William Faulkner’s short story “A Rose for Emily” is a story about a woman who is isolated from her town because of the attitudes and beliefs of the Old South social structure. Throughout the story, she is seen as a town oddity because she represents the ways of the Old South even though social structures have been changing. The changing social structure is demonstrated through the disjointed way in which the story is told as well as in the attitudes and beliefs of the plural narrator. This world of the present with its absence of social propriety is strange and unrecognizable to Miss Emily, who has always been kept strictly within the bounds of Old South expectations. As a result, Miss Emily’s relationship with the town is one of superior distance as a result of their social position and pitiable isolation as a result of her strangeness.
Faulkner introduces Miss Emily Grierson as a woman who has been strictly contained within the boundaries of her father’s old world ideals. “None of the young men were quite good enough to Miss Emily and such. We had long thought of them as a tableau; Miss Emily a slender figure in white in the background, her father a spraddled silhouette in the foreground, his back to her and clutching a horsewhip, the two of them framed by the back-flung front door” (437). This created a situation in which Miss Emily “got to be thirty and was still single” (437), forced to live in her maidenhood forever and lacking any connection to the rest of the world; she is alienated from her society. As a result, the town cannot think of her in any way other than in her association with the values and traditions of the Old South rather than releasing her into the more liberal conceptions of the new.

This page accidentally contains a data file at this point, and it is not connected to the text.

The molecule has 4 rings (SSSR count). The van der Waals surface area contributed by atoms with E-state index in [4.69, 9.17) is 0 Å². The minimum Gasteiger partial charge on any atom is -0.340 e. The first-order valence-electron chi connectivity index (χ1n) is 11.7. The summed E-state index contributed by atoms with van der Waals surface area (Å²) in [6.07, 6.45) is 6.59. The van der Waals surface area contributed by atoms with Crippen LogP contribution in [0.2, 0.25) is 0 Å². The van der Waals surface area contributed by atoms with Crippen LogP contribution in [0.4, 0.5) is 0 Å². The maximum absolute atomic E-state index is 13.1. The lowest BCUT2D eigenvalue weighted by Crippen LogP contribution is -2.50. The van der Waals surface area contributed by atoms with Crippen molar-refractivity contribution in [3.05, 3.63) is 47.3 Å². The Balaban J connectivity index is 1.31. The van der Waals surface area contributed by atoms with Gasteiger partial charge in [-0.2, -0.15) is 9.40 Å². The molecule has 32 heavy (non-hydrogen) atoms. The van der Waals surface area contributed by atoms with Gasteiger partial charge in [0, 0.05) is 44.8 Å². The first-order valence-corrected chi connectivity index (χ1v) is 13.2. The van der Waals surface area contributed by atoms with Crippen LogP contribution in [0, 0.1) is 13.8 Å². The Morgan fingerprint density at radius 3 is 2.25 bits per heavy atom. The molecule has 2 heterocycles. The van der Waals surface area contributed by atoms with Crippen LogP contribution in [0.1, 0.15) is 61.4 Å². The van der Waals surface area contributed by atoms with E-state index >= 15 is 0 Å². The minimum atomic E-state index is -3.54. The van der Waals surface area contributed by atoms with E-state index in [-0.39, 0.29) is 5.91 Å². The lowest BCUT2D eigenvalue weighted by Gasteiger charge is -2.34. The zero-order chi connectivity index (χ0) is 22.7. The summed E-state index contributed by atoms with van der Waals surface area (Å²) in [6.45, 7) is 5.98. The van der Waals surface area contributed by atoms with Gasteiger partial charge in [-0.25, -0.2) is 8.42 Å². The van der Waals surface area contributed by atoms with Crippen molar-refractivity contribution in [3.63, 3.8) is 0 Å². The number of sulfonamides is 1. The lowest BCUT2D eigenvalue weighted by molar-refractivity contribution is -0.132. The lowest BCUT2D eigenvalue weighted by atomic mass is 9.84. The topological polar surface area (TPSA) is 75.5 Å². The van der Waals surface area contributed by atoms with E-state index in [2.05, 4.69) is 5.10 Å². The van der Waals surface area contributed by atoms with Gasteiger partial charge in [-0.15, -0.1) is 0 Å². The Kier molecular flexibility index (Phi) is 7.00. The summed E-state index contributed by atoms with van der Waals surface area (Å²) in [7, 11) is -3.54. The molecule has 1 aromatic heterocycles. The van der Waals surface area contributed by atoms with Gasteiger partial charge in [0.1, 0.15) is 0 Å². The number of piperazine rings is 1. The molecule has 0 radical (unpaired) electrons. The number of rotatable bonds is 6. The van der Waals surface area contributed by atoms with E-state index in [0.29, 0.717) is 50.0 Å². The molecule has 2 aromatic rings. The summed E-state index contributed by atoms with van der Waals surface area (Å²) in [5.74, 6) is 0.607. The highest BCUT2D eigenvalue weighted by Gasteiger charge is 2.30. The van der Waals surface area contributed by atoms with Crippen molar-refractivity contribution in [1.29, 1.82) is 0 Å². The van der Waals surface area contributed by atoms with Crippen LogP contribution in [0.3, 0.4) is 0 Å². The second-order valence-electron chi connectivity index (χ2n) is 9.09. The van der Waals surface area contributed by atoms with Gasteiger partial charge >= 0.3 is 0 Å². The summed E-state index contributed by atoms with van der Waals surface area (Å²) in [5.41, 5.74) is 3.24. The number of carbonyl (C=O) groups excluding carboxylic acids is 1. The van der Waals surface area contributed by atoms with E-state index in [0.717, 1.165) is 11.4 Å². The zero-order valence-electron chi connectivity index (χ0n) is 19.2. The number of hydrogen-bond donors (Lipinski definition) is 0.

After her father’s death, Miss Emily is seen to attempt to break out of the mold he has placed her in through her willingness to date Homer Barron. When she is seen in public following her father’s funeral, “her hair was cut short, making her look like a girl, with a vague resemblance to those angels in colored church windows – sort of tragic and serene” (438). At the same time, she is seen defying the old order of her class in her willing appearances on Sundays in the company of Homer Barron, “a Northerner, a day laborer” (438) so far beneath her station in life. However, she is still not permitted to escape the bonds of the Old South as her cousins are quickly sent for (by the townspeople) to bring Miss Emily back into her ‘destined’ role.
While the town insists on Miss Emily retaining her social position, she remains isolated from the community, but this strangeness also gives her a degree of power over them. For example, although the new generation insists the town needs to do something about addressing the issue of the odor coming from Miss Emily’s home, the older generation is more concerned about propriety when addressing a woman of her status. “’Dammit sir,’ Judge Stevens said, ‘will you accuse a lady to her face of smelling bad?’” (436). The community’s adherence to these rules is shown as the board of Aldermen take action, “four men crossed Miss Emily’s lawn and slunk about the house like burglars, sniffing along the base of the brickwork and at the cellar openings … They broke open the cellar door and sprinkled lime there, and in all the outbuildings” (436). While they insisted that she remain in an elevated if antiquated social position, they also found that they could not relate to her in the normal way.
The strictures of the community as they tended to weigh on Miss Emily are symbolized through the figure and ideals of her father, reinforced by the appearance of her cousins and upheld by the rigors of the watching community, finally locking Emily into the rigid figure she appears to the townspeople in the end. Her action of bringing Homer into her life through poisoning was the only means by which Emily was able to finally get someone to cross the division line of propriety and accompany her through her isolated existence. Thus, her strangeness as a result of her social position irrevocably traps her within the isolation of a dying social era.
Faulker, William. “A Rose for Emily.” Anthology of American Literature – 8th Edition. Ed. McMichael, George, James S. Leonard, Bill Lyne, Anne-Marie Mallon and Verner D. Mitchell. Boston: Prentice Hall, 2004. 433-444.